Overall, writing for science is comparable to venturing off to outer space. You need to be well prepared and knowledgeable before taking off. Once you’re in orbit, you quickly realize many things: the universe is much bigger than you are, and in the grand scheme of things, the little world you come from, and your opinions in general, don’t count for very much.


Hello Ackerman, writing for the conversation.

Chapter fourteen of They Say/I Say explains that when writing for the social sciences “it is the subject of constant conversation and argument” because results of proceedings are not always ultimate. The writer, Erin Ackerman, a political science professor at John Jay College, acknowledges that there are always different ways to view what people do. Since most of the general disputes in the social sciences have been held for a long time, it is imperative that the critic is well educated on past findings and can accept that others may not choose to agree with their view. They must first provide the reader with background information, the conversation prior to entering it, and then formulate their response. Ackerman states “writing in the social sciences generally includes several core components: a strong introduction and a thesis, a literature review, and the writer’s own analysis, including presentation of data and consideration of implications.” (177) She provides different ways of presenting the “they say” and of how authors present their “I say”. One way of responding is by acknowledging what holds true and explaining why some things are questionable. In the literature review section of the piece the writer must reiterate important points from other sources that connect well with their own assertions. You must answer all questions and exhibit a deep familiarity with the text. Identify the argument and add details to further magnify the issue. Then in the analysis you expand on your opinion on the topic and explain why others should care, using data to support your assertions. Address the possibility of objections and contend a framework on how someone may want to further explore this issue.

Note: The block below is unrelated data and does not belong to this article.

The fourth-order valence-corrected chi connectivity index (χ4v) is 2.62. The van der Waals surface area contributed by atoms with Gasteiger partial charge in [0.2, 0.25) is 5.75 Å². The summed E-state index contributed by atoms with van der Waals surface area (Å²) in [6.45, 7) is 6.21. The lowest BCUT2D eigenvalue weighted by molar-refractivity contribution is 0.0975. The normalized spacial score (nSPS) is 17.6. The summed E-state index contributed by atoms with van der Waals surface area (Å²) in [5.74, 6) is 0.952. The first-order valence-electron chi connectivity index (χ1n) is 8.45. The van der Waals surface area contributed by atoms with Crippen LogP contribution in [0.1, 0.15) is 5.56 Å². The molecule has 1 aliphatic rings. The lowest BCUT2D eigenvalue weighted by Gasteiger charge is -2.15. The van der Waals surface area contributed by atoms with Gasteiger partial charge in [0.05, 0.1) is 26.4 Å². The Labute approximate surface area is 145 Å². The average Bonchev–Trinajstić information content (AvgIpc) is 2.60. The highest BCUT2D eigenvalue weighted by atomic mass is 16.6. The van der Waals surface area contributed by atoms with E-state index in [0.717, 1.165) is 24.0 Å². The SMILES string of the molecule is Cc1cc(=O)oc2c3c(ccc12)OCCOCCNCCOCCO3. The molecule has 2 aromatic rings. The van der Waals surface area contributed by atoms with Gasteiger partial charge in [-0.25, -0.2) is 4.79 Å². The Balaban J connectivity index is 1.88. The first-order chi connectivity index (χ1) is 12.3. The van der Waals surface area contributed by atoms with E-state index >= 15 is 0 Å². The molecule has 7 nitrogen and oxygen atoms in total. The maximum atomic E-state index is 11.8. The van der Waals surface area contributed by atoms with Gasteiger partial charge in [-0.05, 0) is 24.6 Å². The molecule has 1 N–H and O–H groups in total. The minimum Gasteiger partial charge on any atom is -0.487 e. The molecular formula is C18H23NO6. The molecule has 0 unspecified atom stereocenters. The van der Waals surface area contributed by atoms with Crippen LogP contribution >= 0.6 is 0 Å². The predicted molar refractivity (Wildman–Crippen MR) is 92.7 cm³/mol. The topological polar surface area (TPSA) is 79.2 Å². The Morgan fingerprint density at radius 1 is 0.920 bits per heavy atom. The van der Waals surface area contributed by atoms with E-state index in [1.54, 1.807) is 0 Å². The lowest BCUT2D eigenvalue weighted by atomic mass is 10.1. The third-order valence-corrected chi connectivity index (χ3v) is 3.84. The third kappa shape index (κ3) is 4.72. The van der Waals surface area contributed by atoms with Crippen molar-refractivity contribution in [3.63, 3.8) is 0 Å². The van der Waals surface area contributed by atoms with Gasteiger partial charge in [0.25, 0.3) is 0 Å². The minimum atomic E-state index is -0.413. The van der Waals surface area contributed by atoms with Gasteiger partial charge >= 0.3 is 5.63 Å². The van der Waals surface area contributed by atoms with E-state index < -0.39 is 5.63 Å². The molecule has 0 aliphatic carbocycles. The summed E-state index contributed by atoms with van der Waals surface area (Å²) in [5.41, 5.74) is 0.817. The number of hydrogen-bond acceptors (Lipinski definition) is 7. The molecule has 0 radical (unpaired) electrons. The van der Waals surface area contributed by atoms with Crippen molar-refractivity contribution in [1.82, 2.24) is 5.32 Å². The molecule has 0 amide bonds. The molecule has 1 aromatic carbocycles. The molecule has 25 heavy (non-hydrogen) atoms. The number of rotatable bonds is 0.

Writing for the social science does not seem different than the writing I have done on pop culture for this English 24 class. An important topic stressed this semester is learning to read and write for the conversation. Taking the data and information and putting it into perspective against other facts in order for one to come up with their own conclusion on the argument. Through the analysis we are looking to value an idea, creation, or opinion in the context presented by a critic. Writing for this class and writing for the social sciences use the same several components noted by Ackerman to prove an assertion. I responded to a disagreeing text by Myra Francis Taylor in my draft of “Through Haring’s Looking Glass” (tentative title.) using the same example she provides, to make well established connections between my primary source and naysayer. I decided to include one of Erin Ackerman’s templates at the end of my introduction in order to expand further on So What/Who Cares, which is a phrase mentioned constantly by both my professor and Ackerman. (the template was: Ultimately what is at stake here is ___.) I have a framework from my conclusion based upon the idea of further exploring the issue, another idea I got from reading Chapter fourteen. Writing in the field of the social sciences is imminently reflective of the writing we have done as a whole this semester.